Two-minute tales from history, myth and fiction, accompanied by word games, grammar games and writing practice, all based on traditional school textbooks.

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Mir Kasim
two-part story
Music: William Herschel
The East India Company installed Mir Kasim as Nawab of Bengal, only to find that he had a mind of his own.

AFTER the Battle of Plassey in 1757, the East India Company rewarded Mir Jafar for his betrayal of Siraj-ud-Daulah by creating him Nawab of Bengal in Siraj’s place.* Jafar, however, failed to fulfil his promises of large payments from his Treasury once in power, and when his son-in-law Kasim offered to do better, the Company gave him Jafar’s throne.

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Six Posts
India’s First Railway
Music: Sir George Macfarren
The opening of the Bombay to Thane line was the real beginning of British India.

AT 3.30pm on April 16th, 1853, as the band played ‘God Save the Queen’, fourteen railway carriages carrying four hundred VIPs jolted, and left Bombay for Thane. It was the opening day of the Great Indian Peninsular Railway, India’s first passenger-carrying line, and ahead were twenty-one miles of 5'6" track, which the triple-headed train gobbled up in forty-five minutes.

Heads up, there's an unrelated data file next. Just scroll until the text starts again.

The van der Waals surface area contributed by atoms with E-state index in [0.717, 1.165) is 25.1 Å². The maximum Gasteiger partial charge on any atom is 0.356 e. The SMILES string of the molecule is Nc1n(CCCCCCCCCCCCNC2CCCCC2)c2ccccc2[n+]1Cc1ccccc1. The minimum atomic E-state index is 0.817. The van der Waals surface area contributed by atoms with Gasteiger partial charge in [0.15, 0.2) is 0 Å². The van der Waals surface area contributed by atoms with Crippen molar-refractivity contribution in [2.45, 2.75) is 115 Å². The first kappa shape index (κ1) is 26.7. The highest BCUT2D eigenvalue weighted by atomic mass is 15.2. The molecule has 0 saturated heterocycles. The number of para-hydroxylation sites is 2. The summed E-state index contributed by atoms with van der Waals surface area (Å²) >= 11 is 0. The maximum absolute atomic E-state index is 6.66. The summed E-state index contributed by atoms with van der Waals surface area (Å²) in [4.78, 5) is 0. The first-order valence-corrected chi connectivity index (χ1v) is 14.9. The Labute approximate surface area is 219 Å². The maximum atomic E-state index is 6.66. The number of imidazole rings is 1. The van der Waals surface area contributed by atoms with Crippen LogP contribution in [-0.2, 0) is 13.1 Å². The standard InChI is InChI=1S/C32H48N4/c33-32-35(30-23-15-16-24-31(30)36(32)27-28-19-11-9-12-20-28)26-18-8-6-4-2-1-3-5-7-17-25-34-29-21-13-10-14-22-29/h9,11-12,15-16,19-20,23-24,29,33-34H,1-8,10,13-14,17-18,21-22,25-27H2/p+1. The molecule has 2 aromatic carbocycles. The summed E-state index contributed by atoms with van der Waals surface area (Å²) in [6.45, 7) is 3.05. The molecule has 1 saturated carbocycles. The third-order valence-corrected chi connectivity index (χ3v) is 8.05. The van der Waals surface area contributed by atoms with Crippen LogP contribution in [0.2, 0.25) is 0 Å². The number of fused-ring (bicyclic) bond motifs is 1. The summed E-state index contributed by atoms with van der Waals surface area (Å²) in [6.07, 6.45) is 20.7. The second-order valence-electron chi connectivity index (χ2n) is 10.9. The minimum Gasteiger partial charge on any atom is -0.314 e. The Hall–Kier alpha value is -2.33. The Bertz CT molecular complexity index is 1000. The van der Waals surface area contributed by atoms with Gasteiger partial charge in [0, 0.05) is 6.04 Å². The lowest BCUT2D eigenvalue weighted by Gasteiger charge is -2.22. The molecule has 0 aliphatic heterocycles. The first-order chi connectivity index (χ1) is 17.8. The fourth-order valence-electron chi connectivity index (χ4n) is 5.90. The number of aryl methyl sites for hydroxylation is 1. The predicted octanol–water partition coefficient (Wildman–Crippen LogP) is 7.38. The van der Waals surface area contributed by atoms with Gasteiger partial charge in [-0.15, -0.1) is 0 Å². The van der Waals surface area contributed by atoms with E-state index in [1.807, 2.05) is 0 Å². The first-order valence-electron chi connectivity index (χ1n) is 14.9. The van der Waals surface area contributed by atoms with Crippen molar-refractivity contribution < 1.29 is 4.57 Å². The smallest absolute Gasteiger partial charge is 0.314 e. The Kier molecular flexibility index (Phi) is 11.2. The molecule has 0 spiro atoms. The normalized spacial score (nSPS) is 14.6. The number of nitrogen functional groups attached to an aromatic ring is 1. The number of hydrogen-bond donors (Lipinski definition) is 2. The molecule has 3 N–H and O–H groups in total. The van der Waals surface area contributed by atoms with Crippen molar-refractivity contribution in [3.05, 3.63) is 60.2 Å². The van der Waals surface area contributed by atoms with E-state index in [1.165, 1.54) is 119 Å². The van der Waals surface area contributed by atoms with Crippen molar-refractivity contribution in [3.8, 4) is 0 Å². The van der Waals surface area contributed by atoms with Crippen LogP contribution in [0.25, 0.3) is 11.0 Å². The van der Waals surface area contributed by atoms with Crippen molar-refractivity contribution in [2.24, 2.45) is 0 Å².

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Victoria and the Munshi
Music: Edward Elgar
Abdul Karim’s rapid rise in Victoria’s household made him enemies.

ABDUL Karim arrived in England in June 1887, as a waiter in the Queen’s household for her Golden Jubilee year. It was a rapid promotion for a clerk to the jail in Agra.

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Clive of India
Robert Clive helped to establish a lasting bond between India and Britain, laying the foundations of modern India.

IN 1744, eighteen-year-old Robert Clive went out to India as a lowly clerk, bearing a reputation for indiscipline.

But after enlisting in the militia of the British East India Company, which was vying with the French government for the control of trade with India, Clive proved to be a resourceful and daring leader.

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Wellington’s Secret
Music: John Marsh
The future hero of Waterloo dealt with political ambush as comfortably as he dealt with the military kind.
By Samuel Smiles
(1812-1904)

SHORTLY after the Battle of Assaye, one morning the Prime Minister of the Court of Hyderabad waited upon him [Sir Arthur] for the purpose of privately ascertaining what territory and what advantages had been reserved for his master in the treaty of peace between the Mahratta princes and the Nizam. To obtain this information the minister offered the general a very large sum — considerably above £100,000.

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Ranji
two-part story
Music: Frank Bridge
A young Indian student from Cambridge was selected for England’s cricket team after public pressure.

IN June 1896, the British cricketing public were grumbling about the omission of a gifted Sussex batsmen from the first Test against Australia. The issue was eligibility, as he was an Indian national, K.S. Ranjitsinhji.